"My goal was to finish this year Top 200 and my dad said 'You're going to finish Top 100' and he said this at the beginning of the year. I was still thinking to move up and go to Top 150."

Young's strong post-US Open results included four Challenger finals in seven tournaments, including three of the last four. During that stretch he played seven of nine weeks, reaching finals in Tulsa, Calabasas, Louisville and Champaign. He achieved his father, Donald, Sr.'s goal of finishing in the Top 100 and earning a direct acceptance into the Australian Open main draw. He was also named practice partner for the U.S.-Russia Davis Cup final.

"I felt good playing week-to-week and playing the same guys again," says Young, who was one of seven Americans to finish in the Top 100. "I didn't have any injuries or never got tired. I won a lot more free points on my serve and I hit my groundstrokes better. I was a lot more consistent off the ground. I was running down a lot of balls and felt quicker, faster on the court than in the past."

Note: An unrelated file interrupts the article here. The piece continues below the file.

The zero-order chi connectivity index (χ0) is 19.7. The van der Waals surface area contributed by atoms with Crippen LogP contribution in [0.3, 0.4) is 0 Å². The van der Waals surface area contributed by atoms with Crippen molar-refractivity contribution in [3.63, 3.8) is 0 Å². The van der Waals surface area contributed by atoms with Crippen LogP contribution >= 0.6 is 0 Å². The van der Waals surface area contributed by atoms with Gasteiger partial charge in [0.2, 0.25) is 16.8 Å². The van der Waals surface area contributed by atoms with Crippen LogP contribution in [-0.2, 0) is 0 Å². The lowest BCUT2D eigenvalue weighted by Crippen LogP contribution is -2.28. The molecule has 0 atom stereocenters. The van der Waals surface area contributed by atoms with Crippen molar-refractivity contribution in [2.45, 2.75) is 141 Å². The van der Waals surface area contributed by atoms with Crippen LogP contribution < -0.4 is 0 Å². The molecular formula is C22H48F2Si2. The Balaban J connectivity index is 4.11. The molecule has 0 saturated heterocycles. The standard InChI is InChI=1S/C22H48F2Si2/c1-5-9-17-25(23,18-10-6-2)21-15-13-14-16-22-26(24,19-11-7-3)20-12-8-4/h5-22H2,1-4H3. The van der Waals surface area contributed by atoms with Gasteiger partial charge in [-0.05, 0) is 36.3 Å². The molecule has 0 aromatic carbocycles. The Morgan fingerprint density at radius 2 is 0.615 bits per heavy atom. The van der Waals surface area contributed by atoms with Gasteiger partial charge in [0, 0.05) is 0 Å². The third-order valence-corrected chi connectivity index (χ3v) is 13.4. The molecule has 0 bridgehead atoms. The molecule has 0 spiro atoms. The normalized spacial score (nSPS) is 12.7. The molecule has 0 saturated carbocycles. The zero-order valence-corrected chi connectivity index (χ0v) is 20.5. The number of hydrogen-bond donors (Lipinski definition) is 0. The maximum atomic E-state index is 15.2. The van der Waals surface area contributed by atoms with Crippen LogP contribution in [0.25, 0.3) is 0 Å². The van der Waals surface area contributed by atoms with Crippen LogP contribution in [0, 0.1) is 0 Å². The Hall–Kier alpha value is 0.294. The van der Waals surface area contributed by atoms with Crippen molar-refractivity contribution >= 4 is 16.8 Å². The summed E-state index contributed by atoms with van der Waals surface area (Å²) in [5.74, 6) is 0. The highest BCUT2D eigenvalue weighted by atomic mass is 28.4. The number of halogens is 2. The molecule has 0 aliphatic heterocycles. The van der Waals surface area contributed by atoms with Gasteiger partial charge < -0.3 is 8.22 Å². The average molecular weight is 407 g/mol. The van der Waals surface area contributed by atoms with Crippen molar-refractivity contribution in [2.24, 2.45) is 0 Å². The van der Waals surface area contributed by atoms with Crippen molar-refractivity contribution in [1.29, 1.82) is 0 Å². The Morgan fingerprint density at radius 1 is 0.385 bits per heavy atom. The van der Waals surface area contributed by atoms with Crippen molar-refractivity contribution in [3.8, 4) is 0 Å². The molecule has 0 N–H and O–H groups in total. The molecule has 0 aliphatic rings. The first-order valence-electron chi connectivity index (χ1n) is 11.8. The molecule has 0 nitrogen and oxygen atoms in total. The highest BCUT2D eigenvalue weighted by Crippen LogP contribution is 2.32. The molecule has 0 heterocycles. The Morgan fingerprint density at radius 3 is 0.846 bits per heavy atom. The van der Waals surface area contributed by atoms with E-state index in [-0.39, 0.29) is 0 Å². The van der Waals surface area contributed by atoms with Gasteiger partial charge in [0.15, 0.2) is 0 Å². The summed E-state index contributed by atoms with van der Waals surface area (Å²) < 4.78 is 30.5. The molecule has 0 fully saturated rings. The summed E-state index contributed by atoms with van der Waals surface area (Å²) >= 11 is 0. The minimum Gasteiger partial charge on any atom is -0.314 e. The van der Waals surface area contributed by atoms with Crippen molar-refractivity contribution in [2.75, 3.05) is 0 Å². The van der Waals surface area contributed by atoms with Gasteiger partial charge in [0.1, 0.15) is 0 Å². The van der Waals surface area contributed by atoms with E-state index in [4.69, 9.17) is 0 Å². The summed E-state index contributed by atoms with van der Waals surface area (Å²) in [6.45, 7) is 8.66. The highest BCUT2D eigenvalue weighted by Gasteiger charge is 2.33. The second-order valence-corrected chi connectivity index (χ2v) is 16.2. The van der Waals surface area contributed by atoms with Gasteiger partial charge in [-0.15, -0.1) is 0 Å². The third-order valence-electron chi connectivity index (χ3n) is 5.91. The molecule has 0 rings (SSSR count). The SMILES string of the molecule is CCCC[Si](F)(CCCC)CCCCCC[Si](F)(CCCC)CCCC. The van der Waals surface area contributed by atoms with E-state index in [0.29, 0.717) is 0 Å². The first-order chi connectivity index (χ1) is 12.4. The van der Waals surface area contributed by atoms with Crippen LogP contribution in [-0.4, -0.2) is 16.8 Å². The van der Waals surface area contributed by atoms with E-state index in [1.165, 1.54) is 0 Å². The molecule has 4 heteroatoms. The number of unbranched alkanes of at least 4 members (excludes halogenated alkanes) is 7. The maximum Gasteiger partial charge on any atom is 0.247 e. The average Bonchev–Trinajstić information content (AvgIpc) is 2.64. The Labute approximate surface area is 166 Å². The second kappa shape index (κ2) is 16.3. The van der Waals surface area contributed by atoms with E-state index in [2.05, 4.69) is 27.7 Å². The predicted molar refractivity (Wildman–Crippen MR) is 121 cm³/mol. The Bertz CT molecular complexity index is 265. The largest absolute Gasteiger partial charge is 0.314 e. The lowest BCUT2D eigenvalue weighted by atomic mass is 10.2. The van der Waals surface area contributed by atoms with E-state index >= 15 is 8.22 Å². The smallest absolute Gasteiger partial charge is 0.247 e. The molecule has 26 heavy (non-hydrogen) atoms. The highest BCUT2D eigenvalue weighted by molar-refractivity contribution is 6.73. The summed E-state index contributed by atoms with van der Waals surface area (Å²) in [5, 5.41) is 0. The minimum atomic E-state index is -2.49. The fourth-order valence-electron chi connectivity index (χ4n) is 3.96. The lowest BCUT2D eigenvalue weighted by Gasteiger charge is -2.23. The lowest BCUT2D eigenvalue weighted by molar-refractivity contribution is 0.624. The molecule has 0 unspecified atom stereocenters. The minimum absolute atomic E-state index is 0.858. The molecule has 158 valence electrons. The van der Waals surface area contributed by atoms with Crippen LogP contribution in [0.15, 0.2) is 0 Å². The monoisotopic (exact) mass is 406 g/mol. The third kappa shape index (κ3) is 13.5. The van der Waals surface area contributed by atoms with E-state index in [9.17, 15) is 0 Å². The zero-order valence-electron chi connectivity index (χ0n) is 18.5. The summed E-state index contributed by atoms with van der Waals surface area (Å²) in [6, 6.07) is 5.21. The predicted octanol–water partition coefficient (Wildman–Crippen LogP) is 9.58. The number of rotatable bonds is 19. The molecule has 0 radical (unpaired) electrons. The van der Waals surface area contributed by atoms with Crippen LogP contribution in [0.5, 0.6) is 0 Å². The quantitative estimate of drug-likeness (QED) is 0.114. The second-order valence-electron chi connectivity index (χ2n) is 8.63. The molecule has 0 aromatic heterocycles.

McEnroe's assessment: "His serve has gotten better and he's winning more points on it, his forehand is better and he could take the ball early and he has good court sense. He's been getting more consistency off the ground and he has tremendous speed and great feel for the ball and court."

Young will begin the 2008 campaign in Melbourne, his first visit Down Under since his memorable title run in the juniors three years ago at 15. He concluded the 2005 season as the world's top-ranked junior at the age of 16 years, 5 months, becoming the youngest player and first American since Andy Roddick in 2000 to finish No. 1 in juniors.

"He's earned his way into the Top 100 and he's won a lot of matches," said McEnroe. "Now when he gets into the Australian Open he's earned it and mentally that's the biggest thing for him along with his play in the past six months."

Young said: "I feel good about returning and even though the courts will be different (blue plexicushion), I have great memories there and go in with a lot of confidence. My last match I played was on Margaret Court and I wouldn't mind playing there again."

"I want to play well in Australia and keep moving up the rankings and not be content. I just want to get better and I feel like I will win matches. I know it takes some time and that's the ultimate goal. I would like to be Top 50 by the end of next year and that's my goal."